Photography Basics: How to Take Awesome Portraits

photography basicsThere’s a difference between taking pictures and taking awesome pictures that few people understand. The true professionals know the difference, and with a little help, you can too.

Your first steps should be to fully understand ISO, aperture, white balance, and shutter speed. Understanding the basics is a must.

But it’s ok if you’re not there yet, even the best photographers started somewhere.

In fact, learning to walk before you can run, as they say, will actually save you frequent mishaps on the way to becoming a photographer.

There’s nothing more frustrating than blurry pictures, right? It’s nearly always due to a lack of understanding of the basic concepts of photography.

Today, we’re discussing portraits and their role in turning amateurs into seasoned shutterbugs.

Shooting portraits is the art of photographing people in various environments and circumstances. You might shoot friend’s weddings, anniversaries, birthdays, Christmas parties and plenty of other situations that warrant remembering.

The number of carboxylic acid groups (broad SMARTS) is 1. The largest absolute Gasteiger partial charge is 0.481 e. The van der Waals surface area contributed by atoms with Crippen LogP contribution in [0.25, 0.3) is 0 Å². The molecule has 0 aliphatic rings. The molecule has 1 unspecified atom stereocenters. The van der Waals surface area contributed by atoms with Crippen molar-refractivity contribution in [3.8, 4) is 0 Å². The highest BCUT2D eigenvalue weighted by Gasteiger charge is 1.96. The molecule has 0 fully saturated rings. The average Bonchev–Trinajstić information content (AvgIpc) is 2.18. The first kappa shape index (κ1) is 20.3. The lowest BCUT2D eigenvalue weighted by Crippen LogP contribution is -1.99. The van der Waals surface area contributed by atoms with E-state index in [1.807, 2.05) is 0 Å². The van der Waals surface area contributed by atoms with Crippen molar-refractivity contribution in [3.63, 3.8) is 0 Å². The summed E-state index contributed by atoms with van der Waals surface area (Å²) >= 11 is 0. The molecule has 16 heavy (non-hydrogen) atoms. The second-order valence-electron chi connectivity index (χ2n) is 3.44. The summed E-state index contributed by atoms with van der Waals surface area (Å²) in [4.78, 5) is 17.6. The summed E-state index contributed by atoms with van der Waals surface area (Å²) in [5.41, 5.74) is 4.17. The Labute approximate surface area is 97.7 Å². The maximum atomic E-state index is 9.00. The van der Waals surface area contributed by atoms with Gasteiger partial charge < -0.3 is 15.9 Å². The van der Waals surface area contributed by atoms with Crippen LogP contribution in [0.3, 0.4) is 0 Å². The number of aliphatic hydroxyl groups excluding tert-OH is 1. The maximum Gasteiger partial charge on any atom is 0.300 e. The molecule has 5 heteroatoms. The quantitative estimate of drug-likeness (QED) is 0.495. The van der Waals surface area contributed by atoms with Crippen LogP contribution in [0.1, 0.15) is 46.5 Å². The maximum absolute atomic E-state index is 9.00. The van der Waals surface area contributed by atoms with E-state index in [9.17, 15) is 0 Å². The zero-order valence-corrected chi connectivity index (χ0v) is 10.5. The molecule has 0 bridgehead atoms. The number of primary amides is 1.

It’s a great way to master the photography basics while also helping other people along the way. With enough practice, your portraits might get so good that people are willing to pay for your talents. Who knows, your new hobby could even develop into a career someday.

Portrait Photography Basics #1: Setting Up Your Camera

We’re assuming your first camera is a DSLR, and if it isn’t, here’s a list of quality cameras for your shopping pleasure. Anything less functional than a DSLR lacks important features, and anything more advanced is too overwhelming for a beginner.

That said, the first step to taking great portraits is understanding your camera setup. The process itself is simple, but may seem complex to beginners. Don’t worry, though, just follow these steps for an easy setup:

  • Locate your camera’s battery and SD card slots. Insert the battery first, and then your SD card. See, we told you this was simple.